Coronavirus: guidance for patients and visitors

Coronavirus: guidance for patients and visitors

We are here for you

Our hospitals are very busy right now but please be assured that the NHS is open for business and it's safe for you to seek help when needed. Your first port of call should be NHS 111 unless it's a life-changing emergency.

Translate our website

  • Click on the 'globe' icon in the top right hand corner of the web page
  • Select a language from the drop down Coronavirus information in other languages

Our services during the coronavirus pandemic

Our hospitals are very busy right now but please be assured that the NHS is open for business and it's safe for you to seek help when needed. Your first port of call should be NHS 111 unless it's a life-changing emergency.

Elective surgery

We have restarted routine planned care, including elective operations, at our hospitals, We understand many patients have been waiting a long time – we appreciate your continued patience as we work to get back to business as usual.

We are prioritising seeing patients who need care the most or urgently, and are working hard to see as many patients as soon as we can. If your planned operation was cancelled, and would like an update on your care, please get in touch with your care team.  

Outpatient services

We have restarted routine face-to-face outpatient appointments across each of our services for patients who need to be seen in person.

If you have been asked to attend hospital for your appointment, it is safe to do so and you should attend as normal.

We continue to offer telephone and video consultations for patients who do not require a face-to-face appointment.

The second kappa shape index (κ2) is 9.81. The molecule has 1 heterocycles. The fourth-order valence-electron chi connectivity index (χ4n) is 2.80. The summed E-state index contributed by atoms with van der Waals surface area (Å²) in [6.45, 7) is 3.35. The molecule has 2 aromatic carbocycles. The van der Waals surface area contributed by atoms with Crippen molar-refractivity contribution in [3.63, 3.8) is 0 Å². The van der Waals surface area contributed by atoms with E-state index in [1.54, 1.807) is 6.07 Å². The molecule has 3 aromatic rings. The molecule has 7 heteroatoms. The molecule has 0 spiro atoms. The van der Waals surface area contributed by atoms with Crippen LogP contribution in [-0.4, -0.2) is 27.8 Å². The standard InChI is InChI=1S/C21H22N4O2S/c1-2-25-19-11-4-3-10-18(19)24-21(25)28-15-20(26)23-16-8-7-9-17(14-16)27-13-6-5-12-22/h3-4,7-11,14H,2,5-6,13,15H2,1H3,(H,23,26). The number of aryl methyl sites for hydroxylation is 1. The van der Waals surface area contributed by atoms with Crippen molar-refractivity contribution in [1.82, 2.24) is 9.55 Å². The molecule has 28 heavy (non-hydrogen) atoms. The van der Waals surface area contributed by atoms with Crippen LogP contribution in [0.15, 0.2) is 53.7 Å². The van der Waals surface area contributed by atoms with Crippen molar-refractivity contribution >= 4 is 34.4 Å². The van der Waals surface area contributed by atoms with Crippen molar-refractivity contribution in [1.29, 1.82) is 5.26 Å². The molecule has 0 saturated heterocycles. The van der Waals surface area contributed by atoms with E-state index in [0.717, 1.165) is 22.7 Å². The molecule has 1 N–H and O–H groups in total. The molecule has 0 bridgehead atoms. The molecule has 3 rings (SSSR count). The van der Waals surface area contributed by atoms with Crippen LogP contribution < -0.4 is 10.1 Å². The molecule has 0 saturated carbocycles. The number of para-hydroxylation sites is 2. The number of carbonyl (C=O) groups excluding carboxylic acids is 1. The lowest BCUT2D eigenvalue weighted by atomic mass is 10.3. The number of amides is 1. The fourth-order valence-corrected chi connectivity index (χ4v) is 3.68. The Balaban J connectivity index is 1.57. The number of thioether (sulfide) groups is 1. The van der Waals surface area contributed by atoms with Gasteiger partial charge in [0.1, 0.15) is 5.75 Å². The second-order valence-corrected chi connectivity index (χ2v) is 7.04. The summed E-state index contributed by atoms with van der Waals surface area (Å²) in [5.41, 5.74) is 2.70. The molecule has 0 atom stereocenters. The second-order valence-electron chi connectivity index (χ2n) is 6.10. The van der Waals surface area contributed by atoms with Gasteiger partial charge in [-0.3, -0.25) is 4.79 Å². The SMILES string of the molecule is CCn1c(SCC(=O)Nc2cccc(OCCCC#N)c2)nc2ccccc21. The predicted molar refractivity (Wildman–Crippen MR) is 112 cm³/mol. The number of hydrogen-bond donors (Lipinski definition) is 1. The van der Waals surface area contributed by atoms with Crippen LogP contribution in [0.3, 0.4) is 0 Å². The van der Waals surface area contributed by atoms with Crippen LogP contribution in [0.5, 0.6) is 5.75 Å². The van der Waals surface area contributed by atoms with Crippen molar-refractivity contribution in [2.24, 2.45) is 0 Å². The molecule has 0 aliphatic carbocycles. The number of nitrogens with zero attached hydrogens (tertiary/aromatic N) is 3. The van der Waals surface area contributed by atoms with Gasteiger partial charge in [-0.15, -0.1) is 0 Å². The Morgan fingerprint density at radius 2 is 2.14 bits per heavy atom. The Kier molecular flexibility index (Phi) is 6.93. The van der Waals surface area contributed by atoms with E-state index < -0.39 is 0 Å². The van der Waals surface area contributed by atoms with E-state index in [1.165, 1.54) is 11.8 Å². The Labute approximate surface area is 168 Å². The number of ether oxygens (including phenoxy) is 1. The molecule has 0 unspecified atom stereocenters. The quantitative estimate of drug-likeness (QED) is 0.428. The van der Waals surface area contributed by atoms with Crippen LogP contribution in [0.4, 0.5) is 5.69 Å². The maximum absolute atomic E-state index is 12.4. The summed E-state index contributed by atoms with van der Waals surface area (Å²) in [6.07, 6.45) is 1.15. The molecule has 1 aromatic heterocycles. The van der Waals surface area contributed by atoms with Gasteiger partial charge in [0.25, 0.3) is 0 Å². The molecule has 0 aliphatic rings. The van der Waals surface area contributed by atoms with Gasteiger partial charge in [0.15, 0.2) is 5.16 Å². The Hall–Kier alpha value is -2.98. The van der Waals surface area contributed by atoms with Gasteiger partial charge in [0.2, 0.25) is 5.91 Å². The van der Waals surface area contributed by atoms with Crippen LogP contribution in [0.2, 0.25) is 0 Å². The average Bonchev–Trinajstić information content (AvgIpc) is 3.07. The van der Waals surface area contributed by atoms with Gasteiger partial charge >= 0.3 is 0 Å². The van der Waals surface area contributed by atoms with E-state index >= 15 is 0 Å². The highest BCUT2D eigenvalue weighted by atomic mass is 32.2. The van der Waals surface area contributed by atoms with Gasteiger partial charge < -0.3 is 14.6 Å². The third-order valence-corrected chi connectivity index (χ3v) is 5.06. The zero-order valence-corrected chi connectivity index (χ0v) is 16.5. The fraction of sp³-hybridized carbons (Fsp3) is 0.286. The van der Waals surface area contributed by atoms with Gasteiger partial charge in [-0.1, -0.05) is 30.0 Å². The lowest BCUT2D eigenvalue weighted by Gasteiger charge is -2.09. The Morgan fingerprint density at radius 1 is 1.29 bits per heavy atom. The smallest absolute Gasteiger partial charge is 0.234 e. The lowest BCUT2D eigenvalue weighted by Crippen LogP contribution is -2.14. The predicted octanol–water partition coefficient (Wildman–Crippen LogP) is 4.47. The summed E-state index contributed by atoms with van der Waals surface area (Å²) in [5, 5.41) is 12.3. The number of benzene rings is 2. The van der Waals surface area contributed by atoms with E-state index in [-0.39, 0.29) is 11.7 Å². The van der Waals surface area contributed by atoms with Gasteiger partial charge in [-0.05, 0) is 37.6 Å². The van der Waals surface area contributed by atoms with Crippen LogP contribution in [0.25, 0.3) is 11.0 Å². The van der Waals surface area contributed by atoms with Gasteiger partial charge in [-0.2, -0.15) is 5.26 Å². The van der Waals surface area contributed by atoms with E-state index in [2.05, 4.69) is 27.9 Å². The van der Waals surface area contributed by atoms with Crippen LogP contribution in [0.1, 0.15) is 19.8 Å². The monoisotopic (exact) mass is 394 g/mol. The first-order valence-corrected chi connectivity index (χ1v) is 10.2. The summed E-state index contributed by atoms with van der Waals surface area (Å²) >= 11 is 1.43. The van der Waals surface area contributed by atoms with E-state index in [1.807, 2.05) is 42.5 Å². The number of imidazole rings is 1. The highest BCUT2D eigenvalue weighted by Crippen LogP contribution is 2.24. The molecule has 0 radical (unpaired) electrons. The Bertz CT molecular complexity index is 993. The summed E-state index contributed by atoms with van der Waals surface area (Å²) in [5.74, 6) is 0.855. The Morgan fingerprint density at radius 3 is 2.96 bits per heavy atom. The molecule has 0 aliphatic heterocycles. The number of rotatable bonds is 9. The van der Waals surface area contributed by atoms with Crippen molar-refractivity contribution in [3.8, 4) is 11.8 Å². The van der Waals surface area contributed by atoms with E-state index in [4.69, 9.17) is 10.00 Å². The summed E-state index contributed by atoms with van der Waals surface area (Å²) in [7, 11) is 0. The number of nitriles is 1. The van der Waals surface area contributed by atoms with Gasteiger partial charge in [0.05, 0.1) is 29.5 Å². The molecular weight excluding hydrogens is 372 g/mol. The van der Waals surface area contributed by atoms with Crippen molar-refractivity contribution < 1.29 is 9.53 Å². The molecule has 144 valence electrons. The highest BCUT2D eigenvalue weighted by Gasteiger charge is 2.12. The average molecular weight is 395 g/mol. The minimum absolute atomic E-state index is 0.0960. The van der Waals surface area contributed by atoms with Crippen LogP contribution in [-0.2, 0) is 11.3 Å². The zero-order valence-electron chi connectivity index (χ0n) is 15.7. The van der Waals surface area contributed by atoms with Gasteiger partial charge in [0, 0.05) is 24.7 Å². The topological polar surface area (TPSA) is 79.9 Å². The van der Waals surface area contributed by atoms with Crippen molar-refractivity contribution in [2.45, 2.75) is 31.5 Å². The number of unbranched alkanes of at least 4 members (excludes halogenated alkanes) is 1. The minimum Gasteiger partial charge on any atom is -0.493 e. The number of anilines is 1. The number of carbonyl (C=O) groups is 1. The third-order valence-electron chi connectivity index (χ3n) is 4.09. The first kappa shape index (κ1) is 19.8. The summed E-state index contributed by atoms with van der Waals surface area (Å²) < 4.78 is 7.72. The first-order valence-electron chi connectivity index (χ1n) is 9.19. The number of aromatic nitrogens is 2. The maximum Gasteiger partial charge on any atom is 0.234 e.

Find out more about outpatient appointments.


All of our maternity services are open as usual.


Our cancer services are still running and you should continue with your treatment.

Urgent enquiries about your appointment

Get in touch with one of the team if you have an urgent enquiry.

Visitor guidance and how we're keeping you safe

Visiting a relative or friend

We are continually reviewing our visitor policy in line with national guidance (last issued in April 2021).

The health, safety and wellbeing of our patients, communities and staff continues to be our top priority and therefore changes to our visitor policy will be gradual and only be made where we can maintain all necessary infection prevention and control measures. 


To ensure the safety of our patients and staff, we are currently restricting visitors into our hospitals. You should therefore attend your appointment alone, unless you need support for mobility or accessibility reasons.

Visitors will only be allowed into clinical areas if the patient is:

  • at the end of their life 
  • a child 
  • lacks capacity
  • having a baby
  • an inpatient*

Only one visitor at a time will be allowed in these cases. Please note that some wards may have further restrictions to protect the safety of patients and staff. 

*We are currently allowing inpatient visiting on some of our wards. For more information on the specific guidace for each hopsital please visit St Bartholomew's Hospital, Newham Hospital, Whipps Cross Hospital and The Royal London HospitalOur teams can also offer support with facilitating virtual visits.

Your safety

Our hospitals are adapting so we can continue to care for patients safely while the coronavirus remains a threat to everyone’s health.

All staff and visitors must wear a surgical face mask (e.g. disposable, single-use masks which are composed of 3 layers), use the hand gel available, and wash their hands more often and maintain social distancing. When you arrive at our hospitals you will be provided with a mask to wear at all times. Face coverings are not acceptable. 

When you arrive, you will be asked some questions about why you're visiting the hospital and whether you have any symptoms.

We are caring for Covid-19 patients in separate areas of our hospitals, so the right infection control measures are in place for them and to protect you.

Watch a short animation to help you prepare for your visit

Take a tour of each of our hospitals

Contacting a loved one in our hospitals

Send a message to a loved one